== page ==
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Eat the rainbow, reap the rewards

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THE health and nutritional benefits of regularly consuming a wide variety of fruit and vegetables are well documented.   

Fruit and vegetables contain vitamins, minerals, anti-oxidants, dietary fibre and water. Different coloured fruit and vegetables contain different nutrients. So go ahead - eat the rainbow!  

Queenslanders have access to a wide range of fruit and vegetables however, only about half of us eat sufficient fruit and one-tenth eat sufficient vegetables each day.  

"Adding more fruit and vegetables daily is the easiest way to improve your health and that of your family," QCWA Country Kitchens program coordinator Fiona McKenzie said.   

The Queensland Government funded QCWA Country Kitchens Hands On Nutrition Workshops provide support for cooks of all levels, to improve their cooking skills and nutrition awareness across a range of meals.  

By participating in the workshops you'll gain practical skills from the team of accredited practicing dietitians and nutritionists, such as how to modify recipes. For example, adding extra vegetables to a quiche or frittata; or grated apple to a salad or cake recipe.   

"The Hands On Nutrition Workshops are really practical and stimulate participants to think about how they might add fruit and vegetables to their family recipes, making it easier to regularly increase the number and variety of each eaten on a daily basis," Ms McKenzie said.   

And QCWA members who have volunteered as program Facilitators in their districts, concur.   

"I really like how the program teaches people to modify a recipe to make it healthier," said Raymonda Hall, QCWA Country Kitchens Facilitator, QCWA Blackwater Branch.  

"The interaction with our Country Kitchens' dietitians has been fantastic. They passed on a wealth of information, encourage participants to prepare meals at home and to eat more colourful vegetables each day," said Janelle Reeves, QCWA Kingaroy Branch.   

Other tips include using leftover roast vegetables in sandwiches and substituting after-dinner chocolate for fruit and yoghurt.    When making a roast, prepare an extra-large tray of pumpkin, potato, carrot, parsnip, onion, and even beetroot and use these in salads, pasta or risotto over the next few days.   

Canned or frozen vegetables are convenient and accessible. It's a good idea to keep some frozen veggies in the freezer. Canned tomatoes and fruit in natural juices are great pantry staples.   

It is also worth considering meals where vegetables are the "hero" ingredient, such as soups, pasta or risotto.    If children are fussy, aim to introduce new flavours, colours and textures each week. Encourage children to explore the wonderful diversity of vegetables by trying pumpkin, sweet potato, corn, capsicum and cherry tomatoes.  

"The Australian Guide to Healthy Eating recommends adults eat five serves of vegetables each day, with a serve being half a cup (75g) of cooked vegetables or one cup of salad or raw vegetables."  

For a comprehensive list head HERE and search 'serve sizes' in the search bar.   

Once you realise preparing vegetables at home does not have to involve a lot of skill or time, you may well find a growing enjoyment in the process.   

"QCWA's Country Kitchens program is a very accessible and practical approach to improving country Queenslanders' knowledge and capacity to eat better," Ms McKenzie said.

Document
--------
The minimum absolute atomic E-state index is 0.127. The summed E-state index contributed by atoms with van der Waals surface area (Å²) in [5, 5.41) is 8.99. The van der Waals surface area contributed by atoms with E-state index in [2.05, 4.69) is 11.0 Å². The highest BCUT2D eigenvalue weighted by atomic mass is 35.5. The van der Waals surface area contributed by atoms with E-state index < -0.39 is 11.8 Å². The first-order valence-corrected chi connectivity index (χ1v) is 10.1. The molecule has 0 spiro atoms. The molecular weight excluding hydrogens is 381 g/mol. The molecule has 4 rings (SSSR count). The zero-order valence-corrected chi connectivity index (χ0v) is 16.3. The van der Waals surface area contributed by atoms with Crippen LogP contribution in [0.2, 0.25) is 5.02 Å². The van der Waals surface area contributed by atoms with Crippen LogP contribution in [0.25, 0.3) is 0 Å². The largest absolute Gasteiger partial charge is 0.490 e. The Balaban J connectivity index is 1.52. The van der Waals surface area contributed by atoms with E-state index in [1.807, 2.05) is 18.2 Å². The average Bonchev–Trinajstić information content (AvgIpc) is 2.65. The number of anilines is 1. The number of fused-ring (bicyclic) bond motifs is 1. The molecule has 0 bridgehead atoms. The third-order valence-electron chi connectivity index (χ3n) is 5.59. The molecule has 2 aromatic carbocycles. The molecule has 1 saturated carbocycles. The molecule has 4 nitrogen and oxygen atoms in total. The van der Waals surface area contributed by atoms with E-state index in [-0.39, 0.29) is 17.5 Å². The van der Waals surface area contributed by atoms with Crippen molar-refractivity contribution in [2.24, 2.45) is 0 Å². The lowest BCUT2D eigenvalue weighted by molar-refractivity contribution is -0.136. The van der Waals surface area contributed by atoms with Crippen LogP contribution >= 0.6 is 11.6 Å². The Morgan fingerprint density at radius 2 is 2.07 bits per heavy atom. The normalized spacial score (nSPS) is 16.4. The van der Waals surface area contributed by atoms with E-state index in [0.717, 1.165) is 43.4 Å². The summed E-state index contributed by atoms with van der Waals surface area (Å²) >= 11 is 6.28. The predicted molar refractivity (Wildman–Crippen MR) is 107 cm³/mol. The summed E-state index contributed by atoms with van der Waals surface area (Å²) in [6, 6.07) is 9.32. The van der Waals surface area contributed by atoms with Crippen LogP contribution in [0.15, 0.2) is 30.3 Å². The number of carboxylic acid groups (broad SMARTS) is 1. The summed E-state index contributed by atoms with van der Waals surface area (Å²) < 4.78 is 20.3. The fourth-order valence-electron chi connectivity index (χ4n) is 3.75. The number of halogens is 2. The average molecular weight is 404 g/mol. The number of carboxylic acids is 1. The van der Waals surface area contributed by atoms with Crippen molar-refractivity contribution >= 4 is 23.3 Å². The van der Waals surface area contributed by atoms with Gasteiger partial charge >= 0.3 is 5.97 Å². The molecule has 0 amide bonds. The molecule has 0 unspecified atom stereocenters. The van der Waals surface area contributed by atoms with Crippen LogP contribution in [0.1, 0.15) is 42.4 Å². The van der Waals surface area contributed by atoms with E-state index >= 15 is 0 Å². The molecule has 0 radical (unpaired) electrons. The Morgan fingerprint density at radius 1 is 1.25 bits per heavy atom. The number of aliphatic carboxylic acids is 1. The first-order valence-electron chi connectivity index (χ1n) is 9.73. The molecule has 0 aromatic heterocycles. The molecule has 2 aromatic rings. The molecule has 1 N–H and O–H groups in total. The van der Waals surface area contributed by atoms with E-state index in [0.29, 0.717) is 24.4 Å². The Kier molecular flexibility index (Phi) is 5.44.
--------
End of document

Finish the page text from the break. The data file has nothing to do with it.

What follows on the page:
To join a Hands On Nutrition Workshop or learn more about the QCWA Country Kitchens program visit HERE, and sign up for the free Monthly Munch newsletter.  




>1 small Pineapple

>3 - 4 cm knob fresh Ginger  

>1 cup fresh Mint  

>1 small Red Onion  

>2 limes  

>Extra Virgin Olive Oil  


>Skin and remove eyes from pineapple, cut 1cm slices removing core.  

>Grill until just changing colour, cut into dices, place in bowl.  

>Add finely grated ginger, finger torn mint leaves, finely chopped onion and juice of limes.  

>Drizzle Olive oil over top and mix well.  

>Cover and place in refrigerator.  

Serving suggestions: As a topping for a Melt with Maleny Cheese Buffalo Feta crumbled on top. As a salad on a bed of mixed leaves with freshly shelled prawns. Serve with grilled meat, chicken, fish, tofu or haloumi.      


IN FOCUS: Five minutes with Judy Stubbs from Maleny Branch

Judy Stubbs.
Judy Stubbs.

  Why did you decide to get involved with QCWA's Country Kitchens Program?   I believed it was a great opportunity to extend our service to women and children in our community.

What part of the Country Kitchens program appeals to you the most and why?   Delivering interesting recipes made from healthy foods, highlighting the skills required to create meals which will appeal to all age groups.

What have you enjoyed the most about becoming a Facilitator?   Meeting members of groups outside the QCWA community who can benefit from our five key messages.

In what ways have you been able to reinforce the Country Kitchens five key messages within your community?   Branch members have supported me in conducting mini nutrition workshops, foodie talks and showcases, displaying our messages in public places and sharing their knowledge with family and friends. The local press have been very interested; featuring the Country Kitchens program, publishing news items outlining our activities and photos of our participants having fun learning how to be healthier and happier.

Does your Branch have a Country Kitchens-inspired community activity / event planned in the near future?   Currently conducting five mini Nutrition Workshops with the Maleny and Glasshouse Girl Guides, Foodie talks and demonstrations for Maleny Men's Shed and mini Nutrition Workshops for Meridan College starting in April.

Topics:  bil-qcwa country kitchens

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